Thomas Gray is generally and rightly regarded as a transitional figure in 18th nose candy verse, providing a pair between the poetic sensibility of his own multiplication and the quixotic revolution of the future. His work show ups the relation between the poetry of the radical age and that of the 18th century. Several aspects of his poetry show the trends in the direction of romanticism, but he could never authentically go out form the spirit of the age in which he lived. Grays coronach is pervaded by an ambiance of melancholy, which lends to the poem a romantic character. The poem, though possessing romantic qualities, bears also the 18th century neo-classical influences. Here he works within the rigid limitations of a four hound iambic pentameter stanza rhymed abab, constructing stately and memorable poetic locutions plot of ground remaining strictly constituted in his rhythms, rhymes and diction. The very order of his heavy iambic beat help to create a sense of t he timeless, changeless figure of country life. In hyphen the lament is traditional and neo-classical. further in ideas and attitudes Gray breaks unfermented ground. He celebrates the worth and valet of the common man in a way that foreshadows the Romantics uniform Burns and Wordsworth. He ruminates with romantic melancholy over the misfortunate and simple annals of the sad.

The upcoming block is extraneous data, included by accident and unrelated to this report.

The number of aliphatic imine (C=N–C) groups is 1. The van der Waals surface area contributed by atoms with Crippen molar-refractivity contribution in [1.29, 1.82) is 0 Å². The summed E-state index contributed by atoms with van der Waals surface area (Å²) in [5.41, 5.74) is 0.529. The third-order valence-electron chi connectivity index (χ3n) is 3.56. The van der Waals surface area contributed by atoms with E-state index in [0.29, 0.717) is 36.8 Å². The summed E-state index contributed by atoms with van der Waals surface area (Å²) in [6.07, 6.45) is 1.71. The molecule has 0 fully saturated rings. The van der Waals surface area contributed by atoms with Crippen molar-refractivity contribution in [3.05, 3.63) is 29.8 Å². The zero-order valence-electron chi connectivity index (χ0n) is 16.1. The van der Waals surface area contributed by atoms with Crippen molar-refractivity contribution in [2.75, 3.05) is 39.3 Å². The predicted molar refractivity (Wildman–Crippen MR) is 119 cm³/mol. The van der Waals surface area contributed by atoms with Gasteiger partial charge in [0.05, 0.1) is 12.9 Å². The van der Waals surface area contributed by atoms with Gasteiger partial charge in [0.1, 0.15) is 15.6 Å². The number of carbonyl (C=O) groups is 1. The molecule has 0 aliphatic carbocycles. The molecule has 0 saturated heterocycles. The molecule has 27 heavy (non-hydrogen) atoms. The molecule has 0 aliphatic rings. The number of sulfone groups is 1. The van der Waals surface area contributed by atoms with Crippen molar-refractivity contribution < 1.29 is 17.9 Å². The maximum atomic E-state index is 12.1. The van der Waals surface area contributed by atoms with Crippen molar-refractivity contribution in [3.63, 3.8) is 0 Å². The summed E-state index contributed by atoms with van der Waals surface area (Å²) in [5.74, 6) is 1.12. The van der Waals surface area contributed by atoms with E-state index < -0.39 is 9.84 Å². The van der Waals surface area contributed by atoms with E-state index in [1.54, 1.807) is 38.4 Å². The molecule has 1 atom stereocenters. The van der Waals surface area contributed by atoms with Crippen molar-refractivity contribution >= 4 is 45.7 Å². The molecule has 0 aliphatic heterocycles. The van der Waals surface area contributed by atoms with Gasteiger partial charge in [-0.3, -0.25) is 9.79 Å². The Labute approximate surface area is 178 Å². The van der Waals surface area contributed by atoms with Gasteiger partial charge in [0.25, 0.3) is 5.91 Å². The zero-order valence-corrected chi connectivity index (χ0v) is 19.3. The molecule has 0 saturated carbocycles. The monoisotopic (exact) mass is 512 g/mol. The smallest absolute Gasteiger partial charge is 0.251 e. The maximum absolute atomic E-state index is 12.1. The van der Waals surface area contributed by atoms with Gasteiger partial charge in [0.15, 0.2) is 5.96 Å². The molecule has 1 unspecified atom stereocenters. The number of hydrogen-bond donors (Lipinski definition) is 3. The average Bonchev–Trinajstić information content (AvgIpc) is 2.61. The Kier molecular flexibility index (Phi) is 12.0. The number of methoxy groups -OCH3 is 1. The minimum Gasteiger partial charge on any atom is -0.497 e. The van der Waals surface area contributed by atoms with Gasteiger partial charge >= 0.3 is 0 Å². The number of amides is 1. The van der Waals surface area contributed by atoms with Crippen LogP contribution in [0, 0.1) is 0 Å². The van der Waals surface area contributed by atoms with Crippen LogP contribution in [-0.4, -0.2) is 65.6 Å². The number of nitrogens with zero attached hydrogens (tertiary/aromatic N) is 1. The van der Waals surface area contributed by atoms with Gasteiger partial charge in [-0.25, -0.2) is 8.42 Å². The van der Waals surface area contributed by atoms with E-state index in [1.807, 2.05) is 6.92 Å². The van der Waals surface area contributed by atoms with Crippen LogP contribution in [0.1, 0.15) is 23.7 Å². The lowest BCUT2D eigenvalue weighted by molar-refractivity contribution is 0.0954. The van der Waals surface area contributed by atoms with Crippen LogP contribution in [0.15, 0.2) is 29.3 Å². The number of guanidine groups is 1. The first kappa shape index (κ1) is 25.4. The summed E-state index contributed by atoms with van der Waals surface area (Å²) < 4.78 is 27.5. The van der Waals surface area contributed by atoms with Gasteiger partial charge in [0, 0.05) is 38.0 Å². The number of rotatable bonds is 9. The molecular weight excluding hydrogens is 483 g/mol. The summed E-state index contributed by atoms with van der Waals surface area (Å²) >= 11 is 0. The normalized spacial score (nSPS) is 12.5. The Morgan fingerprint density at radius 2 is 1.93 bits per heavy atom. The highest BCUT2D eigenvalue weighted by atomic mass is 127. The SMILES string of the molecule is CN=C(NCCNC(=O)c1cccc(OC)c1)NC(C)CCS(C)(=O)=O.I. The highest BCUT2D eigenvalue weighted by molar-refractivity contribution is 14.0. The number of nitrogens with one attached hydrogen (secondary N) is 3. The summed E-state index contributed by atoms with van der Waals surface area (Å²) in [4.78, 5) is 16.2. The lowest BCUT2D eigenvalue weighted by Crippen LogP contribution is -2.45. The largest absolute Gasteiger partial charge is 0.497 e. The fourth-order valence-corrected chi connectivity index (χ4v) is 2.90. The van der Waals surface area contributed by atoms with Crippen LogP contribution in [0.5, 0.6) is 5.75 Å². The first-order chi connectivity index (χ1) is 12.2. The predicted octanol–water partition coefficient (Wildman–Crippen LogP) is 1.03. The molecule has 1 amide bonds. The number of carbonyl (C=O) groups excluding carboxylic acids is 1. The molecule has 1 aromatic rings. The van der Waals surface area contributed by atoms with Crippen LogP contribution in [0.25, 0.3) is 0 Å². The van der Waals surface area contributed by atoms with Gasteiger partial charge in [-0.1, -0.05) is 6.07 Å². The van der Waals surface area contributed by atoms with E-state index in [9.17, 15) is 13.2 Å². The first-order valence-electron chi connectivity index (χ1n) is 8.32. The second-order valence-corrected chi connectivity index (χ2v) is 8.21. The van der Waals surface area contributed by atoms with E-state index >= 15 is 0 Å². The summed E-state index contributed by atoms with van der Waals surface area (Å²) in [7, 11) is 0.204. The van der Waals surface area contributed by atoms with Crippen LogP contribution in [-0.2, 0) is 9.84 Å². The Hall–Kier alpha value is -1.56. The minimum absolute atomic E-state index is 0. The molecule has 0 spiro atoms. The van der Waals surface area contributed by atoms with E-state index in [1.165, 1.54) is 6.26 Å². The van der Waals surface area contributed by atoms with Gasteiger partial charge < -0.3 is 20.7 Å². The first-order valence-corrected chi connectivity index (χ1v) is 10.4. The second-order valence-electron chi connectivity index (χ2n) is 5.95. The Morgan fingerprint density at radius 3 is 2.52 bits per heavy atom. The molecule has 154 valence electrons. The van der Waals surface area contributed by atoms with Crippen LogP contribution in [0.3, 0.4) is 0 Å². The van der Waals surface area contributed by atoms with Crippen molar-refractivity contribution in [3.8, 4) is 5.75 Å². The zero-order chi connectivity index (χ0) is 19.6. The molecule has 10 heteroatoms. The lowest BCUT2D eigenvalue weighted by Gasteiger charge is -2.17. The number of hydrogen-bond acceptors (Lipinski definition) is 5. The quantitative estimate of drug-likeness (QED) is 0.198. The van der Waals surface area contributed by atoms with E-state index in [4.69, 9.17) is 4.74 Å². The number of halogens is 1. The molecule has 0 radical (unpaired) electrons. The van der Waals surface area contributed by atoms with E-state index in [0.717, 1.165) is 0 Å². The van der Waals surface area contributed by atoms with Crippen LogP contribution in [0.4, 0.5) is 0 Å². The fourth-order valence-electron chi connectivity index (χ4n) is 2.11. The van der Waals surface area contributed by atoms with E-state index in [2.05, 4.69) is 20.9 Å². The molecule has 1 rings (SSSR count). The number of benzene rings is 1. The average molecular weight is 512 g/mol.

Moreover, in the later dower of the poem where the focus shifts from the unidentified dead to the poet himself, we make piss a strong subjective and introverted emphasis that is startlingly new. A large part of the charm of the Elegy comes from the poets personal, tender appr! oach to his subject. He lingers in the churchyard, noting the signs of approaching surrender until the atmosphere of twilight musing is established, after which his reflections upon life and remnant realise a tone of sad and intimate... If you want to get a full essay, order it on our website: OrderCustomPaper.com
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